All posts by Anna

educational researcher & teacher educator writing about contemporary composition, theories of development, and transliteracies

just words

One of the joys of teaching is learning from and being inspired by the students with whom you are working. Last week in a graduate course I am teaching called eLearning in PK-20, we focused on multimodality and multimedia in our teaching and learning. We read a chapter I had written with a colleague called “Multimodal Meaning: Discursive Dimensions of e-Learning” in the book eLearning Ecologies

In our course, a different class member “sparks” a conversation for the week, and we all respond using FlipGrid. For this week, Sheri sparked our conversation and in a very thoughtful way, pushed back on some of the overemphasis in our chapter on thoughtfully, responsively, and purposefully designing multimodal/media instruction. She invited us to think about the unintentional and unexpected places we’ve been when we follow students’ leads. I appreciated the push, and it made me think back to another spark from Zachary who had invited us to consider if and how we were designing instruction that was (or was not) culturally responsive, and in humanizing ways, attentive to the diverse lived experiences of our students. Needless to say, I was inspired to focus on both of these dimensions in my response video for the week. Here it is:

For those of you interested, here is the first paragraph from “Multimodal Meaning: Discursive Dimensions of e-Learning”:

From graphic organizers to 3-D models of cellular structure to choreographed performances of Shakespearean sonnets, multimodal objects and practices are not uncommon in traditional schooling. However, these expressions are often presented as accompaniments to the central, dominant evidence of knowledge and learning—language in the form of print text (Bezemer & Kress, 2008; Jewitt, 2005; Kress & van Leeuwen, 2001). All too often, learning activities and assessments are reduced to alphabetic expressions that can be collected and counted. This holds true for teacher planning materials as well, such as in the prescribed talking points and quiz questions in annotated textbooks. However, the rapid changes to the communicative practices brought on by the sweep of the digital era—including the prevalence of screens, the interactive and social nature of media composition, distribution, and consumption—have created an expanse between the practices of schooling and the practices of daily life, civic engagement, disciplinary study, and professional careers. More often than not, the texts we encounter in daily life are multimodal (Kress, 2003), and we are expected to digitally design multimodal texts in return. Miller and McVee (2012) argue that “integrating the dramatic broadening of purposeful literacies and practices of knowing to include multimodal systems beyond print text for all students may be the essential task for schools in the 21st century” (p. 6). In this chapter, we further argue that when educational spaces and practices are reimagined with the affordances of multimodal meaning making foregrounded—particularly those made available by digital tools and interfaces—the potential for reshaping many of the assumed building blocks of educational design and experience in e-learning ecologies is realized.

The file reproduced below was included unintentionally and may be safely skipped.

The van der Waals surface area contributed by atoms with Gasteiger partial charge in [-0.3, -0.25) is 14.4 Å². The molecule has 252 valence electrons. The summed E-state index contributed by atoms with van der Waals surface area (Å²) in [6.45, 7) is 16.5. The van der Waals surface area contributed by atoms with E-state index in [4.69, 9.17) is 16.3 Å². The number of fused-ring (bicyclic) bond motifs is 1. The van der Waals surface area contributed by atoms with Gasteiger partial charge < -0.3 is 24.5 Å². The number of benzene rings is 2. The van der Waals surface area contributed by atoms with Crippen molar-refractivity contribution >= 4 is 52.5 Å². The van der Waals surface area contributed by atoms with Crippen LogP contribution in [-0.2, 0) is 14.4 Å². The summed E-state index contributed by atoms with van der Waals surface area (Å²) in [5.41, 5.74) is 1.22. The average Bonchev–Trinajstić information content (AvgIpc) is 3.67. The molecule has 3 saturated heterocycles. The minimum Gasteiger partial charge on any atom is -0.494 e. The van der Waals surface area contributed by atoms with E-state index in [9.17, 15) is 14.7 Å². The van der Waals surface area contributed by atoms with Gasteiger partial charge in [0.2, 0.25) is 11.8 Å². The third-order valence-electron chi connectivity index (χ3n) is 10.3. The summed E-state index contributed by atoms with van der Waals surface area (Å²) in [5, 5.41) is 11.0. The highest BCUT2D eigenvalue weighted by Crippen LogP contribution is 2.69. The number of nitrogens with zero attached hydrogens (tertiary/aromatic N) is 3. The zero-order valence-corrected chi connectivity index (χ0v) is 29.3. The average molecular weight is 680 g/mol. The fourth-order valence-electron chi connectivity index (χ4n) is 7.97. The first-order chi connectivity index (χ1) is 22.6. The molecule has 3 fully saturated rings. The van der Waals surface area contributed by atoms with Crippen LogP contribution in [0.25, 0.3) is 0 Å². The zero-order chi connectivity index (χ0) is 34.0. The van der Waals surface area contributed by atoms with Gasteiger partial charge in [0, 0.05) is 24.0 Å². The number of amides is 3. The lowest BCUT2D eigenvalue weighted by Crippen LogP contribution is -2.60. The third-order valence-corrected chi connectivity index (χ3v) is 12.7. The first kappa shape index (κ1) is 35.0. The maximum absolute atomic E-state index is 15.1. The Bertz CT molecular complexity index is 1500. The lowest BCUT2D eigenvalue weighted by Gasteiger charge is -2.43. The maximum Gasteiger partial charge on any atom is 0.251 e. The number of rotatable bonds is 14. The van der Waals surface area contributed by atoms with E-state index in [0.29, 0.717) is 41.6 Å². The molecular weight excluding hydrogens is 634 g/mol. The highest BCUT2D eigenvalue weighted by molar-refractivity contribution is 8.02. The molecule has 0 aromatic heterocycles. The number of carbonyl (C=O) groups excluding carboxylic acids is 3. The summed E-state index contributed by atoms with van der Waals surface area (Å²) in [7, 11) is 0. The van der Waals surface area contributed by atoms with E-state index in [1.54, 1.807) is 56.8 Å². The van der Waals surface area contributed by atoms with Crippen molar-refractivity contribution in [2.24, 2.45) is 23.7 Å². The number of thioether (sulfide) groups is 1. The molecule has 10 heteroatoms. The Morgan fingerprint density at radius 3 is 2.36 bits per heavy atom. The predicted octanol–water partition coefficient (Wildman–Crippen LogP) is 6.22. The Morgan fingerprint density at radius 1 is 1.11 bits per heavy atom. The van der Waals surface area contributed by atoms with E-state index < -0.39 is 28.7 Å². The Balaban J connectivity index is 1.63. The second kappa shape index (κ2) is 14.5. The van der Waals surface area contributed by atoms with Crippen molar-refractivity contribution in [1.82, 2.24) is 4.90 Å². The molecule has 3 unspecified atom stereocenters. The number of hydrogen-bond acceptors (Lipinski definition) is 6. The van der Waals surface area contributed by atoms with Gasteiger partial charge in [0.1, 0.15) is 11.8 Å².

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Theory & Practice in the Same Breath

I’ve been thinking a lot about ‘theory‘ and ‘practice’ and their relationship lately. For one, I’m currently collaborating with practicing teachers in a course focused on models of instructional tech design. Before we dove in to these models, I invited the teachers to consider what theories or paradigms of learning guide their everyday teaching, and to create a visual metaphor for their paradigm of learning.

Screen Shot 2018-02-25 at 7.17.27 PM